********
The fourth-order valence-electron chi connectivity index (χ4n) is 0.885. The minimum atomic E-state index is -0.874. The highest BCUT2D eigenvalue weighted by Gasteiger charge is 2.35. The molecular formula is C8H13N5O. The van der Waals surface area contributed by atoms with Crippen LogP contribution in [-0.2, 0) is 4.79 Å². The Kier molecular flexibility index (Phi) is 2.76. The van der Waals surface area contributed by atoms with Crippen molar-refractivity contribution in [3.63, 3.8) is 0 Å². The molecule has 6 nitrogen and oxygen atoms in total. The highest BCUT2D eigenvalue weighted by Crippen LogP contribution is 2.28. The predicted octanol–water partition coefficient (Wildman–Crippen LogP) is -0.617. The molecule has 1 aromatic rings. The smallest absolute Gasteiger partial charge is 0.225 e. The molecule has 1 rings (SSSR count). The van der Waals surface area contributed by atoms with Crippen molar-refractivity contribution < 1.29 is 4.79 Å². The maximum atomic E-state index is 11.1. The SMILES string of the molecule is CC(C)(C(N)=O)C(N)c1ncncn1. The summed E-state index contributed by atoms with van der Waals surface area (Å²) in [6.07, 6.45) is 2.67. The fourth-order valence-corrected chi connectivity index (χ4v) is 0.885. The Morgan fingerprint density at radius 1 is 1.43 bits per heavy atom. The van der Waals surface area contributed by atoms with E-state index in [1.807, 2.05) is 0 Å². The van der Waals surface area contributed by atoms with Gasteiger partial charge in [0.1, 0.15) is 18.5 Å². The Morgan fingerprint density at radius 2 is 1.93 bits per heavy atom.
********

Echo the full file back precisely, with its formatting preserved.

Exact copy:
The fourth-order valence-electron chi connectivity index (χ4n) is 0.885. The minimum atomic E-state index is -0.874. The highest BCUT2D eigenvalue weighted by Gasteiger charge is 2.35. The molecular formula is C8H13N5O. The van der Waals surface area contributed by atoms with Crippen LogP contribution in [-0.2, 0) is 4.79 Å². The Kier molecular flexibility index (Phi) is 2.76. The van der Waals surface area contributed by atoms with Crippen molar-refractivity contribution in [3.63, 3.8) is 0 Å². The molecule has 6 nitrogen and oxygen atoms in total. The highest BCUT2D eigenvalue weighted by Crippen LogP contribution is 2.28. The predicted octanol–water partition coefficient (Wildman–Crippen LogP) is -0.617. The molecule has 1 aromatic rings. The smallest absolute Gasteiger partial charge is 0.225 e. The molecule has 1 rings (SSSR count). The van der Waals surface area contributed by atoms with Crippen molar-refractivity contribution < 1.29 is 4.79 Å². The maximum atomic E-state index is 11.1. The SMILES string of the molecule is CC(C)(C(N)=O)C(N)c1ncncn1. The summed E-state index contributed by atoms with van der Waals surface area (Å²) in [6.07, 6.45) is 2.67. The fourth-order valence-corrected chi connectivity index (χ4v) is 0.885. The Morgan fingerprint density at radius 1 is 1.43 bits per heavy atom. The van der Waals surface area contributed by atoms with E-state index in [1.807, 2.05) is 0 Å². The van der Waals surface area contributed by atoms with Gasteiger partial charge in [0.1, 0.15) is 18.5 Å². The Morgan fingerprint density at radius 2 is 1.93 bits per heavy atom.